The red, faux-leather notebook snowboarder Maddie Mastro carries with her contains detailed entries of ideas and concepts for the halfpipe.
On one of those pages are the inner workings for the front double 1080 — a wish-list trick the 21-year-old American had only sketched out on paper. That is, until recently when she put those thoughts into action.
If anyone is going to topple defending Olympic champion Chloe Kim in China this week, it could very well be Mastro. And it could very well be with a run that includes that version of her trick, which is two flips and a 360-degree rotation with a backward landing.
Hit that, and the gold just might belong to Mastro. But in her eyes, it’s more about progression than podiums. Hence, the detailed notebook.
“How I approach my snowboarding and my contest snowboarding is I never want to base my run or success off of one trick,” said Mastro, who begins Olympic qualifying on Wednesday, with the final set for the next day. “I want my whole run, top-to-bottom, to speak for itself. I don’t want to put that trick on that pedestal.”
Because really that trick was just next up in her journal titled “Notes.” Some entries in there are basic thoughts (different grabs on the snowboard). Some are detailed reports (what worked well, what perhaps needs fine-tuning). And some are wish-list tricks — outlandish ones she’s always wanted to try.
Make no mistake: This trick is for her and only her. If it closes the gap on Kim, so be it. It’s only to try something new.
But the outcome could be similar to what Shaun White achieved in 2010 when he debuted his “Tomahawk” — a Double McTwist 1260 — on his way to gold. Or when the “I-Pod” (Iouri Podladtchikov) busted out the “YOLO,” a brand-new spin with 1440 degrees of spin that he used to beat White in 2014.
Triple corks could win the Olympics for the men this year. Mastro’s front double 1080 might win it for the women.
“Let’s ask the judges,” she said on whether her trick may be good for a gold medal. “If I land it, that’s what I can control, and then the rest is up to the judges. I mean, you can land the best run and the judges could be like, ‘Meh, we didn’t think it was the best that day.’”
This trick comes from an idea she’s had stenciled out for a while. But in training camp three months ago in Saas-Fe, Switzerland, she woke up one day and decided it was time.
First, she made three attempts into an airbag, just to see how it felt.
“On the last one I did I was like, ‘That’s it. We’re good. We’re done with the bag,’” she explained. “And then it was just a matter of when I decided to do it in the halfpipe from there.”
About four days later, she went for it in the halfpipe. And on her fourth try, she nailed it.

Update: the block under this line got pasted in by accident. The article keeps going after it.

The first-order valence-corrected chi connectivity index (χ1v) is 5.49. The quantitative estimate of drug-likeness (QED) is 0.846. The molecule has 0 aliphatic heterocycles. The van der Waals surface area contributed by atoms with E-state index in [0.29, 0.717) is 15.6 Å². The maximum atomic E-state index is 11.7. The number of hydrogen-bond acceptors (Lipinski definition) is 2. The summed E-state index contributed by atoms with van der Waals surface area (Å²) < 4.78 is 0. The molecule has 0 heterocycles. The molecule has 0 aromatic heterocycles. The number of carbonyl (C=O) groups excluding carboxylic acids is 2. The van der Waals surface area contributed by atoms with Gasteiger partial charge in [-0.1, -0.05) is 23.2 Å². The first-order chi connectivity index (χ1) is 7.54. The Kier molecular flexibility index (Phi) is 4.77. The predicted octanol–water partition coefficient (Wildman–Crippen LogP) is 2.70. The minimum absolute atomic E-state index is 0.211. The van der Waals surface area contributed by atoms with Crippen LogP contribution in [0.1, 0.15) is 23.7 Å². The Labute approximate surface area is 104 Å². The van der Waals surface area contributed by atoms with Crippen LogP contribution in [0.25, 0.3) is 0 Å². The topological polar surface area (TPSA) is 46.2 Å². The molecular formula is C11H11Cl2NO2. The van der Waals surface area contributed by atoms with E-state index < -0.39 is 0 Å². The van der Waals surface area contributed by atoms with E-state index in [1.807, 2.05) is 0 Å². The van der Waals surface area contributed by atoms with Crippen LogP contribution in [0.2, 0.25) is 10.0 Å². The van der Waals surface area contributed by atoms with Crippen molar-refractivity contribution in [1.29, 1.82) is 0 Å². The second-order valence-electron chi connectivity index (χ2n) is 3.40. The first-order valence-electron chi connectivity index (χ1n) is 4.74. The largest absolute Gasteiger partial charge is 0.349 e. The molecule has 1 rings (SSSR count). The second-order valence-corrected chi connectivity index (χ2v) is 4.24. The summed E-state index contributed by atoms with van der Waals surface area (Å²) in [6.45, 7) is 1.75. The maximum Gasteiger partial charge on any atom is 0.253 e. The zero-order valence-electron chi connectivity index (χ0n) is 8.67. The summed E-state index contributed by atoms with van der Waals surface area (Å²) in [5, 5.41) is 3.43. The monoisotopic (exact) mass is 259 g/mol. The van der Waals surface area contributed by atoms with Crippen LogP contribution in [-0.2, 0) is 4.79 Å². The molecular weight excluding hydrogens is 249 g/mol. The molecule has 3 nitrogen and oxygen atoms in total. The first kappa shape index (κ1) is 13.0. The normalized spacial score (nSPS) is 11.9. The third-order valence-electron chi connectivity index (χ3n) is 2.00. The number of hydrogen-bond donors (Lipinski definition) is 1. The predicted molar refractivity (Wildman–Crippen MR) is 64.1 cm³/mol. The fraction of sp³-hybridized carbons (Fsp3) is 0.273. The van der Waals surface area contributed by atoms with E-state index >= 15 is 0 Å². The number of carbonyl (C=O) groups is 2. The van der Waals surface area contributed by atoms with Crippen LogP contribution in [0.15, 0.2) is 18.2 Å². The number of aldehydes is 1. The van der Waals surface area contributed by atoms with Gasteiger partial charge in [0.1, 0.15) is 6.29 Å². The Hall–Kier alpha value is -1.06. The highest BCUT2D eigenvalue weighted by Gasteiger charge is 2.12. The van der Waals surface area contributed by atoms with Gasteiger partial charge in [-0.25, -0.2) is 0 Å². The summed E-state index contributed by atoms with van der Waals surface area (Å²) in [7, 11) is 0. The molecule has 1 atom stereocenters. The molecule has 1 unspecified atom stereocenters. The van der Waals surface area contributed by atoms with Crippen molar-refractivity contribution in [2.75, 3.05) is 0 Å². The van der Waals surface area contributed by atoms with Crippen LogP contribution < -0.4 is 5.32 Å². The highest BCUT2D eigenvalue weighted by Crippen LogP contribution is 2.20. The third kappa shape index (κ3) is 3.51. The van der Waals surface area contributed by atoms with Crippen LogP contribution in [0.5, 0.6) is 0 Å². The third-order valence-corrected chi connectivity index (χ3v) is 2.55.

“When I took it to snow, it was a very natural thing for me because all it took was just like committing to the landing,” Mastro said.
She’s studied the trick thoroughly. Like the way White or any members of the U.S. team execute it, because the jump is a staple on the men’s scene. Or how Australia’s Scotty James approached it, because his was textbook.
“I would watch (Scotty’s front double 1080) and break it down in parts where I needed help with,” Mastro said. “I would be like, ‘OK, how does he do the landing? Where are his eyes looking?'”
She has yet to try it in a contest. In the halfpipe at Genting Snow Park, she may just go for it.
Or maybe not. All depends on elements, feel and mood.
“As I’ve gotten older, I’ve learned to pull from my bag of tricks depending on the day and what’s going on,” said Mastro, who finished 12th in the halfpipe at the 2018 Pyeongchang Games. “What’s working, what’s not not working, and creating a run from that. I don’t try to base any run off one trick. I want to be able to pull from my bag and create a run that’s going to work for the day and just work for how I’m feeling.”
And she can always change her mind.
“That happens a lot and that’s just like a risk-management thing,” she explained. “If I’m going to slow on a snowy day and I know I don’t have the amplitude for whatever I’m about to do, you can 100% make an executive decision, I guess, to not do that.
“Ideally, you’re sticking with the plan and doing it.”
There are other wish-list tricks in her notebook. Her sport revels in progression, and she’d like to be one who takes it to a new level.
“The list is long,” Mastro said. “Because I’m not going to limit myself when it comes to what I want to do. I’m not going to do that with my tricks.
“I do have those tricks that might not happen next month, they might not happen in a year, but they’re there and there’s some big ones on there, but I’m not going to limit myself with that.”